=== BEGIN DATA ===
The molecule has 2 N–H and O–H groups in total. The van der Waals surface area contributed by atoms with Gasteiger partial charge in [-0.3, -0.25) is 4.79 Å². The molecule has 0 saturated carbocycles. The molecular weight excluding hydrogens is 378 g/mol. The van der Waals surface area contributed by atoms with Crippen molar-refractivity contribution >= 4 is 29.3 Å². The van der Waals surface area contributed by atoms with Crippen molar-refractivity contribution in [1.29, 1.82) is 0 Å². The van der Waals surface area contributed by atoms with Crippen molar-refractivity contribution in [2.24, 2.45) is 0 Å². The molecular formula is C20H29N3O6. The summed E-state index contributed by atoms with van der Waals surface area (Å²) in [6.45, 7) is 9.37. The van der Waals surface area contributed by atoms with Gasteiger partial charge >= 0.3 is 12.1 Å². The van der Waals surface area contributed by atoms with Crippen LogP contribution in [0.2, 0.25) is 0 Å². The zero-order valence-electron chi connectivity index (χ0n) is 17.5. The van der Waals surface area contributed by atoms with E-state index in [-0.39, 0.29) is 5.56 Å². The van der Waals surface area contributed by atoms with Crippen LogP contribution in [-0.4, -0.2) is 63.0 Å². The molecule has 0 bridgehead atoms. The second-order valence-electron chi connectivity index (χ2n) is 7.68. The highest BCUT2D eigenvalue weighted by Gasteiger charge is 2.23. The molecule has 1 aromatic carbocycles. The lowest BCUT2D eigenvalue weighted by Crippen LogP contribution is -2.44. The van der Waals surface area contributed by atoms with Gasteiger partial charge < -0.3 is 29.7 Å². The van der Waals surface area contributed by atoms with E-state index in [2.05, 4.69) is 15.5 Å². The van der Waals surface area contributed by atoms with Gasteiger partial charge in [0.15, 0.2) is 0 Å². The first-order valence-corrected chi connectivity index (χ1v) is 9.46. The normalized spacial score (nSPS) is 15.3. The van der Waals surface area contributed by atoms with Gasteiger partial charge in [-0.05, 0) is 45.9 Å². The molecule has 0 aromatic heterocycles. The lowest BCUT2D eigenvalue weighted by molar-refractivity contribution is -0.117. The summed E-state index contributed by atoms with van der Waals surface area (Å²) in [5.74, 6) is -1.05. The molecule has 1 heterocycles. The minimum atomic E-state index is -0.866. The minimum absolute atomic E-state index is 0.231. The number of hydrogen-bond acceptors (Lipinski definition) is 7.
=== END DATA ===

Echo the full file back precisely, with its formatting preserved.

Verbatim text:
The molecule has 2 N–H and O–H groups in total. The van der Waals surface area contributed by atoms with Gasteiger partial charge in [-0.3, -0.25) is 4.79 Å². The molecule has 0 saturated carbocycles. The molecular weight excluding hydrogens is 378 g/mol. The van der Waals surface area contributed by atoms with Crippen molar-refractivity contribution >= 4 is 29.3 Å². The van der Waals surface area contributed by atoms with Crippen molar-refractivity contribution in [1.29, 1.82) is 0 Å². The van der Waals surface area contributed by atoms with Crippen molar-refractivity contribution in [2.24, 2.45) is 0 Å². The molecular formula is C20H29N3O6. The summed E-state index contributed by atoms with van der Waals surface area (Å²) in [6.45, 7) is 9.37. The van der Waals surface area contributed by atoms with Gasteiger partial charge >= 0.3 is 12.1 Å². The van der Waals surface area contributed by atoms with Crippen LogP contribution in [0.2, 0.25) is 0 Å². The zero-order valence-electron chi connectivity index (χ0n) is 17.5. The van der Waals surface area contributed by atoms with E-state index in [-0.39, 0.29) is 5.56 Å². The van der Waals surface area contributed by atoms with Crippen LogP contribution in [-0.4, -0.2) is 63.0 Å². The molecule has 0 bridgehead atoms. The second-order valence-electron chi connectivity index (χ2n) is 7.68. The highest BCUT2D eigenvalue weighted by Gasteiger charge is 2.23. The molecule has 1 aromatic carbocycles. The lowest BCUT2D eigenvalue weighted by Crippen LogP contribution is -2.44. The van der Waals surface area contributed by atoms with Gasteiger partial charge < -0.3 is 29.7 Å². The van der Waals surface area contributed by atoms with E-state index in [2.05, 4.69) is 15.5 Å². The van der Waals surface area contributed by atoms with Gasteiger partial charge in [0.15, 0.2) is 0 Å². The first-order valence-corrected chi connectivity index (χ1v) is 9.46. The normalized spacial score (nSPS) is 15.3. The van der Waals surface area contributed by atoms with Gasteiger partial charge in [-0.05, 0) is 45.9 Å². The molecule has 0 aromatic heterocycles. The lowest BCUT2D eigenvalue weighted by molar-refractivity contribution is -0.117. The summed E-state index contributed by atoms with van der Waals surface area (Å²) in [5.74, 6) is -1.05. The molecule has 1 heterocycles. The minimum atomic E-state index is -0.866. The minimum absolute atomic E-state index is 0.231. The number of hydrogen-bond acceptors (Lipinski definition) is 7.